From 2002 until 2012, Hombach served as Managing Director of Funke Mediengruppe (formerly WAZ Media Group). Since then he is - among other things - consequently compaigning for freedom of press and emphasizes primarily its importance for democracy. In this capacity, he is responsible for the reorientation of the publishing company to a multimedia company through the establishment of future-viable structures in the WAZ Media Group based in Essen, Germany. He very strongly supported the creation of professional journalistic standards for the newspapers and magazines of the WAZ Media Group on the Balkan. In 2003, the WAZ Media Group and the Norwegian publishing company Orkla, were the only western publishing houses that had signed the Organization for Security and Co-operation in Europe guidelines on press freedom in South-East Europe. Hombach believes that freedom, political and economic independence and journalistic quality of the newspapers are the absolute prerequisites for the establishment of democratic structures in the former transformation countries of South-East Europe. Groundbreaking was the agreement on the promotion of freedom of the press, quality journalism and fair working conditions at the WAZ Media Group locations producing newspapers and magazines in South-East Europe signed by Bodo Hombach, Managing Director of the WAZ, and Aidan White, Secretary General of the International Federation of Journalists (IFJ) in Essen, Germany, in July 2007.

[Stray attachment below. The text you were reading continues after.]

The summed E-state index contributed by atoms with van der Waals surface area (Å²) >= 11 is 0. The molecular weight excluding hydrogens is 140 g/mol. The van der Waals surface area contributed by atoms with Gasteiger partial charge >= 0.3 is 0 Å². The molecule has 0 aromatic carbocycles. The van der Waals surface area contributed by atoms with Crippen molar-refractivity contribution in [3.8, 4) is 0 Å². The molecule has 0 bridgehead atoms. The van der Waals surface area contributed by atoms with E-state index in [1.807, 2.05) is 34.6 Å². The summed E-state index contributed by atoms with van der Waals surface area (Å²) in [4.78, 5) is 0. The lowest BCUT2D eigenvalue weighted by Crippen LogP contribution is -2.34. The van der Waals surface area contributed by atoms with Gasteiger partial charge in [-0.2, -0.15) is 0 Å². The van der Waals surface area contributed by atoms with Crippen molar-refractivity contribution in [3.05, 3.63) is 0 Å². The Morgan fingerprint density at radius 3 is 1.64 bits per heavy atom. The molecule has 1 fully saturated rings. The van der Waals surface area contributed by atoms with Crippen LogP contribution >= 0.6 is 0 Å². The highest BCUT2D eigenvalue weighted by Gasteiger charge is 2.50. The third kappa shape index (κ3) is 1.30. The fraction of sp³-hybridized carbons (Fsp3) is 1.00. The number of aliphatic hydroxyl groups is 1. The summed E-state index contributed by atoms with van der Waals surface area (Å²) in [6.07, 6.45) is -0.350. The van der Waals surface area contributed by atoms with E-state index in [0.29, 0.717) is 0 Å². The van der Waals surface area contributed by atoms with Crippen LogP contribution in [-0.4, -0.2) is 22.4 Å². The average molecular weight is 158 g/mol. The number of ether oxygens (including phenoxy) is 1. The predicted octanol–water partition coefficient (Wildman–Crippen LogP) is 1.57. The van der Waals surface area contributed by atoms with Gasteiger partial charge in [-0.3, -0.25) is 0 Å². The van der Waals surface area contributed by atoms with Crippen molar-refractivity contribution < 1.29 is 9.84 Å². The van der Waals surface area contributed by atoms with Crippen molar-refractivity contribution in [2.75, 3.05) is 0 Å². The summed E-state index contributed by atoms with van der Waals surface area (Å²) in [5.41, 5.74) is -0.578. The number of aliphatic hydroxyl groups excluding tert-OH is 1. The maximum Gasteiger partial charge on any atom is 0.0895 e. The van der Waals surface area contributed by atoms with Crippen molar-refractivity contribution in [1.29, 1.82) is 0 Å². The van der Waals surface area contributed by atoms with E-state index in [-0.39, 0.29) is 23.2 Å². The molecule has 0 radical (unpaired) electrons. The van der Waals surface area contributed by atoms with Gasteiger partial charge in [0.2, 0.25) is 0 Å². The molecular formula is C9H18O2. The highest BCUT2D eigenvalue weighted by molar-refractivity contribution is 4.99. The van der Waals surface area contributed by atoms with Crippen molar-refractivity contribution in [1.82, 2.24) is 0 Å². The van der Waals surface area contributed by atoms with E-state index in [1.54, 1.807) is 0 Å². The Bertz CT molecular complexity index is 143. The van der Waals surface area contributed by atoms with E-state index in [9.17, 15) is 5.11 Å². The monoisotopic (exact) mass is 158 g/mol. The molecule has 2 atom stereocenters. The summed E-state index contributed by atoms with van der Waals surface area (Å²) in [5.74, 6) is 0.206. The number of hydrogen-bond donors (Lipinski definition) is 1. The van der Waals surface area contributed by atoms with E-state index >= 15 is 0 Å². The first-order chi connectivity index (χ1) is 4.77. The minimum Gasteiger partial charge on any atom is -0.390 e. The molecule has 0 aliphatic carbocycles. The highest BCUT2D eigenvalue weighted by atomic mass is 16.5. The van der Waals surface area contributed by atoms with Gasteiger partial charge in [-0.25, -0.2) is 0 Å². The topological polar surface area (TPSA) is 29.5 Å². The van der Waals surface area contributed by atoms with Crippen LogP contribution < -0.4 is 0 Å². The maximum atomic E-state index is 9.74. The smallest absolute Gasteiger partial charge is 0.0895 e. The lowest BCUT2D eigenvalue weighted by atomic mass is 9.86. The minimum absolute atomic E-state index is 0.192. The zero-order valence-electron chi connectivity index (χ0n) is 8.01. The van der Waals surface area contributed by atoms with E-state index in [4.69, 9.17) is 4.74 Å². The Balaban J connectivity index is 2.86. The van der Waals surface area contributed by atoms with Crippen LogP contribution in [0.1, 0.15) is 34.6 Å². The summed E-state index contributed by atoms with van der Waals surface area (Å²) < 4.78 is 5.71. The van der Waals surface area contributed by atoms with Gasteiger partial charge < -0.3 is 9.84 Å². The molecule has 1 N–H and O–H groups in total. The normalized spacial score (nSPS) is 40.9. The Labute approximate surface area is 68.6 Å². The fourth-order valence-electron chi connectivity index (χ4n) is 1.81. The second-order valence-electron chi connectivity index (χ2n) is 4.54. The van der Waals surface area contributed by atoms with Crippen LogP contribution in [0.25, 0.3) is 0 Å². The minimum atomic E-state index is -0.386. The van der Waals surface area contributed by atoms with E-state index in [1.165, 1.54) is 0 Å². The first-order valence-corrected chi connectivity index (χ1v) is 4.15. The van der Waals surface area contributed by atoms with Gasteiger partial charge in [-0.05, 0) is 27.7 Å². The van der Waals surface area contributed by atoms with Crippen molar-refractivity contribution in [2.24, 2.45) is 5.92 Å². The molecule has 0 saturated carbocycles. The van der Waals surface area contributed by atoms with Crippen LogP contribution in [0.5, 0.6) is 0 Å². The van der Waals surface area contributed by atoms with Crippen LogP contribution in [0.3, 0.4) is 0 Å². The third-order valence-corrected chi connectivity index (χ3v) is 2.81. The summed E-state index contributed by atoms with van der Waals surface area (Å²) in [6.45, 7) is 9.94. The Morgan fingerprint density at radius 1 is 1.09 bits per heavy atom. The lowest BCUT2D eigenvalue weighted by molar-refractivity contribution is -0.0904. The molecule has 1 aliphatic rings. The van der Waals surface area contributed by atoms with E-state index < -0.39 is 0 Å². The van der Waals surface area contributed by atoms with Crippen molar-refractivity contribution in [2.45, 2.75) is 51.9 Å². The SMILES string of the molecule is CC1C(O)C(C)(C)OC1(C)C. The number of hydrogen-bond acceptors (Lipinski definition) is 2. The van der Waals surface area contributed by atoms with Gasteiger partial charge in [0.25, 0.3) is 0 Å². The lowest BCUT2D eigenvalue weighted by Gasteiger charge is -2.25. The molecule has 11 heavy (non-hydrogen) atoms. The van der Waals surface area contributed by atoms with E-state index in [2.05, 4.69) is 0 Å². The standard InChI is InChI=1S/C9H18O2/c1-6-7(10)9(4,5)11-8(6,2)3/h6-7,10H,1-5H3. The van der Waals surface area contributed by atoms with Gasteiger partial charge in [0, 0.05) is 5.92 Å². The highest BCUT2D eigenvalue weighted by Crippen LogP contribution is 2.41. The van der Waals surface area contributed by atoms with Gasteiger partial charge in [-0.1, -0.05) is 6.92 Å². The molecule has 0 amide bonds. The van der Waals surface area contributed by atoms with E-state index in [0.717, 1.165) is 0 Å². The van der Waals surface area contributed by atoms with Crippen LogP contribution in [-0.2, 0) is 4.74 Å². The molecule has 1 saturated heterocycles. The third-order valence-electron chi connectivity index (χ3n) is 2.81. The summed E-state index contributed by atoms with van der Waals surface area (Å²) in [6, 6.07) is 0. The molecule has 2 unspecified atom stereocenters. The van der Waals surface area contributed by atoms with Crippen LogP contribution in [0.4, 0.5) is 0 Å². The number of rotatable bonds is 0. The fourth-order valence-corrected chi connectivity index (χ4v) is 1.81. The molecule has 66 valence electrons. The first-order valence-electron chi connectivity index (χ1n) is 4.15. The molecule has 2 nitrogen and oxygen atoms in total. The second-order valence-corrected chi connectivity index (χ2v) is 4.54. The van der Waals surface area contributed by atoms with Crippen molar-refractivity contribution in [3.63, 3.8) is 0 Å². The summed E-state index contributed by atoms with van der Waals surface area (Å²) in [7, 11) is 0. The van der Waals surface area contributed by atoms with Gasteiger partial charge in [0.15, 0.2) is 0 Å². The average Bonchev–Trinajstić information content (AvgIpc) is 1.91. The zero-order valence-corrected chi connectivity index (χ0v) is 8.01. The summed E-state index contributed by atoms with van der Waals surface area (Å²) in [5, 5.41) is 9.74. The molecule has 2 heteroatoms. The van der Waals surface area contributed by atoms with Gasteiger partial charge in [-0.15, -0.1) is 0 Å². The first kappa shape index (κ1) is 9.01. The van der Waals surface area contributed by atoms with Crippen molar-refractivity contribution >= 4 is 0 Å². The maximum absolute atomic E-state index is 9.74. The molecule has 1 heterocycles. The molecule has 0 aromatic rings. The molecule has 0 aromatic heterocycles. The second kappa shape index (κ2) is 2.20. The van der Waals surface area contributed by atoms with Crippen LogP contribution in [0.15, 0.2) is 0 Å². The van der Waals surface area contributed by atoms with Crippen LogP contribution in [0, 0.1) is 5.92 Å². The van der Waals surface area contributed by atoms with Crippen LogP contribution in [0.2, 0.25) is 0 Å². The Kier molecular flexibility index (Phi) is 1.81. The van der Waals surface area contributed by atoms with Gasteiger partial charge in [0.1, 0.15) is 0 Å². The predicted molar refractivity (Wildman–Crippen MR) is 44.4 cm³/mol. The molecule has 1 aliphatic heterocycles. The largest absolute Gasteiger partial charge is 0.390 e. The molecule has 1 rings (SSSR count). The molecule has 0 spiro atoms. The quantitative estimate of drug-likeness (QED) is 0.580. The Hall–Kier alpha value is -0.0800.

Later careerEdit

In April 2008, Hombach was appointed by Minister-President Jürgen Rüttgers as Deputy Chairman of the Commission for the Future of the State Government of North Rhine-Westphalia, chaired by Ralf Dahrendorf.

Other activitiesEdit


In July 2002, Hombach was given the 'European Bull' award by the Taxpayers Association of Europe (TAE) because as a Special Coordinator he set a very positive example in the sparing use of budgets. "The stability pact administration has been so well developed that it could take on the management of other EU Special Commissioners as well", is how Die Welt newspaper cited the Christian Social Union of Bavaria MP and Vice President of the European Parliament, Ingo Friedrich.

In 2006, Hombach was presented the Order of Merit of North Rhine-Westphalia by Minister-President Jürgen Rüttgers.


  1. ^ Political polariser European Voice, February 17, 1999.
  2. ^ Board Brost Foundation.
  3. ^ Advisory Board Deloitte.